To reduce the time and cost of certification, the type was added to the Cessna 170 type certificate as the Model 172. The 172 was given its own type certificate, 3A12; the 172 became an overnight sales success, over 1,400 were built in 1956, its first full year of production. Early 172s were similar in appearance to the 170s, with the same straight aft fuselage and tall landing gear legs, although the 172 had a straight tailfin while the 170 had a rounded fin and rudder. In 1960, the 172A incorporated revised landing gear and the swept-back tailfin, still in use today; the final aesthetic development, found in the 1963 172D and all 172 models, was a lowered rear deck allowing an aft window. Cessna advertised this added rear visibility as "Omni-Vision."Production halted in the mid-1980s, but resumed in 1996 with the 160 hp Cessna 172R Skyhawk. Cessna supplemented this in 1998 with the 180 hp Cessna 172S Skyhawk SP; the Cessna 172 may be modified via a wide array of supplemental type certificates, including increased engine power and higher gross weights.
Available STC engine modifications increase power from 180 to 210 hp, add constant-speed propellers, or allow the use of automobile gasoline. Other modifications include additional fuel tank capacity in the wing tips, added baggage compartment tanks, added wheel pants to reduce drag, or enhanced landing and takeoff performance and safety with a STOL kit; the 172 has been equipped with the 180 hp fuel injected Superior Air Parts Vantage engine. A Cessna 172 was used in 1958 to set the world record for flight endurance. On December 4, 1958, Robert Timm and John Cook took off from McCarran Airfield in Las Vegas, Nevada, in a used Cessna 172, registration number N9172B, they landed back at McCarran Airfield on February 7, 1959, after 64 days, 22 hours, 19 minutes and 5 seconds in flight. The flight was part of a fund-raising effort for the Damon Runyon Cancer Fund. Food and water were transferred by matching speeds with a chase car on a straight stretch of road in the desert and hoisting the supplies aboard with a rope and bucket.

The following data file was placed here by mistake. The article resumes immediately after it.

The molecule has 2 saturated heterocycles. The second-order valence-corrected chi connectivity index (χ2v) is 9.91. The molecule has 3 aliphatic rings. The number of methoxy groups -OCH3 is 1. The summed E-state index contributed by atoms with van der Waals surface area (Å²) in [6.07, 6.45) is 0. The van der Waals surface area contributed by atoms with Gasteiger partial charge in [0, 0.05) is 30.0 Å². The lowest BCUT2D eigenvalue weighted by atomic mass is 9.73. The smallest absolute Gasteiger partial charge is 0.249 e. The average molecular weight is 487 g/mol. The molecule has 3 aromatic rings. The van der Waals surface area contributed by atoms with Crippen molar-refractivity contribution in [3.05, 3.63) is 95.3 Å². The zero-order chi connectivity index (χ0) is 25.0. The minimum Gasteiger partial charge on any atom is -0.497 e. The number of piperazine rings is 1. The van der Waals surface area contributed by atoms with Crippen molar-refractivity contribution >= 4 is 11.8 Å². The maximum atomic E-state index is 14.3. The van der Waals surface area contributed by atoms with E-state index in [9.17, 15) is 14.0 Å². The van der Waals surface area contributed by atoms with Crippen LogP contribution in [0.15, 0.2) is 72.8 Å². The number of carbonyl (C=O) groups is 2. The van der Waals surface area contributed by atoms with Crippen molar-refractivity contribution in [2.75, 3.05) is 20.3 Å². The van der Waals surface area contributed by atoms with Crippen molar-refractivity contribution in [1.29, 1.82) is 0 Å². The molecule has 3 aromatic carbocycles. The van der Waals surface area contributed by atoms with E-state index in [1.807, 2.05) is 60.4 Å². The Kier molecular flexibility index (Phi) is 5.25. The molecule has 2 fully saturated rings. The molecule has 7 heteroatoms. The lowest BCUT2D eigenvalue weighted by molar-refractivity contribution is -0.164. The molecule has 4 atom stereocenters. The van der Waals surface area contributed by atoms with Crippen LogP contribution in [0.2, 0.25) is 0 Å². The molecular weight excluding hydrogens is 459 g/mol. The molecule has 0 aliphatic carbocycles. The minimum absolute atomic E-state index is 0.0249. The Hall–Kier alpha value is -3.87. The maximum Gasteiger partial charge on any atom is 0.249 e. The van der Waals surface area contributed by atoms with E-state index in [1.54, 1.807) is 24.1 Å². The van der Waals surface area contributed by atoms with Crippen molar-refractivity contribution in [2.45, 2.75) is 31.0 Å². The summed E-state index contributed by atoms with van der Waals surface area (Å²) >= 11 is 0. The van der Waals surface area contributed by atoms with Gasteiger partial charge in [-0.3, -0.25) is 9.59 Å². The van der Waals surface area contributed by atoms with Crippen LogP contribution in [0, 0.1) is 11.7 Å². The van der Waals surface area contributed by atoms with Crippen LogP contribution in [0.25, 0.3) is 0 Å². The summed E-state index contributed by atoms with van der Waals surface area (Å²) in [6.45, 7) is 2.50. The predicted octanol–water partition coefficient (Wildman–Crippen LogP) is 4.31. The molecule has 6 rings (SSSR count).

Fuel was taken on by hoisting a hose from a fuel truck up to the aircraft, filling an auxiliary belly tank installed for the flight, pumping that fuel into the aircraft's regular tanks and filling the belly tank again. The drivers steered while a second person matched speeds with the aircraft with his foot on the vehicle's accelerator pedal. Engine oil was added by means of a tube from the cabin, fitted to pass through the firewall. Only the pilot's seat was installed; the remaining space was used for a pad. The right cabin door was replaced with an easy-opening, accordion-type door to allow supplies and fuel to be hoisted aboard. Early in the flight, the engine-driven electric generator failed. A Champion wind-driven generator was hoisted aboard, taped to the wing support strut, plugged into the cigarette lighter socket; the pilots decided to end the marathon flight because with 1,558 hours of continuously running the engine during the record-setting flight, plus several hundred hours on the engine beforehand, the engine's power output had deteriorated to the point at which they were able to climb away after refueling.
The aircraft is on display in the passenger terminal at McCarran International Airport. Photos and details of the record flight can be seen in a small museum on the upper level of the baggage claim area. After the flight, Cook said: Next time I feel in the mood to fly endurance, I'm going to lock myself in our garbage can with the vacuum cleaner running; that is. 172The basic 172 appeared in November 1955 as the 1956 model and remained in production until replaced by the 172A in early 1960. It was equipped with a Continental O-300 145 hp six-cylinder, air-cooled engine and had a maximum gross weight of 2,200 lb. Introductory base price was US$8,995 and a total of 4,195 were constructed over the five years. 172AThe 1960 model 172A introduced a swept-back rudder, as well as float fittings. The price was US$9,450 and 1,015 were built. 172BThe 172B was introduced in late 1960 as the 1961 model and featured a shorter landing gear, engine mounts lengthened three inches, a reshaped cowling, a pointed propeller spinner.
For the first time, the "Skyhawk" name was applied to an available deluxe option package. This added optional equipment included full exteri